Is it essential to be self-aware?
Lack of self-awareness is a huge issue, not just because it can make you less effective, but because it can make you unhappy. Think about what makes successful people happy. They have a purpose. They know exactly who they are and their self-worth. They have practiced their emotional intelligence to a T.
It also affects our relationships with other people. When we deal with people who lack self-awareness, it’s easy to get frustrated because they’re often unaware of their actions or how their behavior affects others. It’s as if they have blinders and can’t see themselves in context with other people — which can lead to someone getting hurt.
How do we become more self-aware?
Knowing more about yourself has many benefits. Self-awareness helps you become a better version of yourself, make the right decisions, and be confident in them. Here are some ways to be more self-aware:
- Understand that lack of self-awareness is also a symptom of the ego. The ego makes you think you are better than others, believe that you are too cool to hear negative feedback, or think you can do everything yourself.
- Open up to new ways of thinking and listening. It will be uncomfortable at first, but this is an essential step if your goal is to grow. Once you realize that you would like and benefit from new ideas and feedback, you will start to be more self-aware and more open to hearing other people’s objective input about yourself.
- Meditate or journal your thoughts. Looking inward, reflecting, and tuning in more to your thoughts improves our mental health. And during stressful periods of your lives, this is a relaxing refuge for your mind to be in. This is also why meditation and journalling are included in a lot of self-care lists.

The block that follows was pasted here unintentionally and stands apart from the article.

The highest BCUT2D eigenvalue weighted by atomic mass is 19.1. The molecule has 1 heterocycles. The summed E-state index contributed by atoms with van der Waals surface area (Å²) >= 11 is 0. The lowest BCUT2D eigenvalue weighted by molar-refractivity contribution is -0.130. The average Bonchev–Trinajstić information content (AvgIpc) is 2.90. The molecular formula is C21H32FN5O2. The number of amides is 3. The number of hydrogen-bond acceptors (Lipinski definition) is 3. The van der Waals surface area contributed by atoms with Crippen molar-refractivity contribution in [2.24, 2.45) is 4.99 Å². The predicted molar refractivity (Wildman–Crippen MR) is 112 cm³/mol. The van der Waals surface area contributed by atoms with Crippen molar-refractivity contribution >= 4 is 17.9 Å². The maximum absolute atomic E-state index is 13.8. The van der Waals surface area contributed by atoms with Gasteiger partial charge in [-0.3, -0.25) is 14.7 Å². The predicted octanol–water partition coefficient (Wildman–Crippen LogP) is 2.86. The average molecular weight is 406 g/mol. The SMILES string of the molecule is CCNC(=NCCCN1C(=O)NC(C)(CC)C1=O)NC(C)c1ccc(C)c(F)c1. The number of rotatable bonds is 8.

- Never be afraid to learn more about yourself. Engaging with other people, reading more on self-help books, or enrolling yourself in personal development courses or classes — these small doable steps help you to learn more about yourself and practice self-awareness.
Expert Insights: How to Enhance Self-Awareness and Eliminate Blind Spots?
Ask self-reflective questions
Seek out different points of view
Consult a licensed therapist or coach
Take personality tests
We can all agree that it is vital to be aware of ourselves. Self-awareness allows us to grow and change as people and identify our weaknesses and counter them before they become a problem. It defines our boundaries of what we are comfortable and uncomfortable with, what we will or will not accept from others, how we treat the world and other people, and how we view ourselves.